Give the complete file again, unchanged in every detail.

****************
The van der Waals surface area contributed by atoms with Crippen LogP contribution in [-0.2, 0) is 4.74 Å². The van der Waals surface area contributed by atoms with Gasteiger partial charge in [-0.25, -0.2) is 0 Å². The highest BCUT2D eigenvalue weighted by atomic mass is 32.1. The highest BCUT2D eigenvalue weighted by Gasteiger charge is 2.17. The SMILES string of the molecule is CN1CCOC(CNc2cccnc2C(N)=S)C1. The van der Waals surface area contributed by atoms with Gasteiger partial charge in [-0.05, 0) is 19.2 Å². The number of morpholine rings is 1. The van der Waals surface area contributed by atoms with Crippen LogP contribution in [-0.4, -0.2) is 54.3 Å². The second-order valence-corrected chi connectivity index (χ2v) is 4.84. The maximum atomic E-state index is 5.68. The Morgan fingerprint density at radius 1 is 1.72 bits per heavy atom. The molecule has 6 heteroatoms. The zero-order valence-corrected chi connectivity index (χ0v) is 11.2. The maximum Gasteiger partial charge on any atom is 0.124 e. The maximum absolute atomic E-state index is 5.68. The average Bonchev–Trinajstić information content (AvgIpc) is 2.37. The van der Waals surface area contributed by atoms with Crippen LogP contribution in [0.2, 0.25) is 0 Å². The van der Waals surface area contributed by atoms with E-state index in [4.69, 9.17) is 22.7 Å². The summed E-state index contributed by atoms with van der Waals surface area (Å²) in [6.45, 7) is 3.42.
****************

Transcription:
The van der Waals surface area contributed by atoms with Crippen LogP contribution in [-0.2, 0) is 4.74 Å². The van der Waals surface area contributed by atoms with Gasteiger partial charge in [-0.25, -0.2) is 0 Å². The highest BCUT2D eigenvalue weighted by atomic mass is 32.1. The highest BCUT2D eigenvalue weighted by Gasteiger charge is 2.17. The SMILES string of the molecule is CN1CCOC(CNc2cccnc2C(N)=S)C1. The van der Waals surface area contributed by atoms with Gasteiger partial charge in [-0.05, 0) is 19.2 Å². The number of morpholine rings is 1. The van der Waals surface area contributed by atoms with Crippen LogP contribution in [-0.4, -0.2) is 54.3 Å². The second-order valence-corrected chi connectivity index (χ2v) is 4.84. The maximum atomic E-state index is 5.68. The Morgan fingerprint density at radius 1 is 1.72 bits per heavy atom. The molecule has 6 heteroatoms. The zero-order valence-corrected chi connectivity index (χ0v) is 11.2. The maximum Gasteiger partial charge on any atom is 0.124 e. The maximum absolute atomic E-state index is 5.68. The average Bonchev–Trinajstić information content (AvgIpc) is 2.37. The van der Waals surface area contributed by atoms with Crippen LogP contribution in [0.2, 0.25) is 0 Å². The van der Waals surface area contributed by atoms with E-state index in [4.69, 9.17) is 22.7 Å². The summed E-state index contributed by atoms with van der Waals surface area (Å²) in [6.45, 7) is 3.42.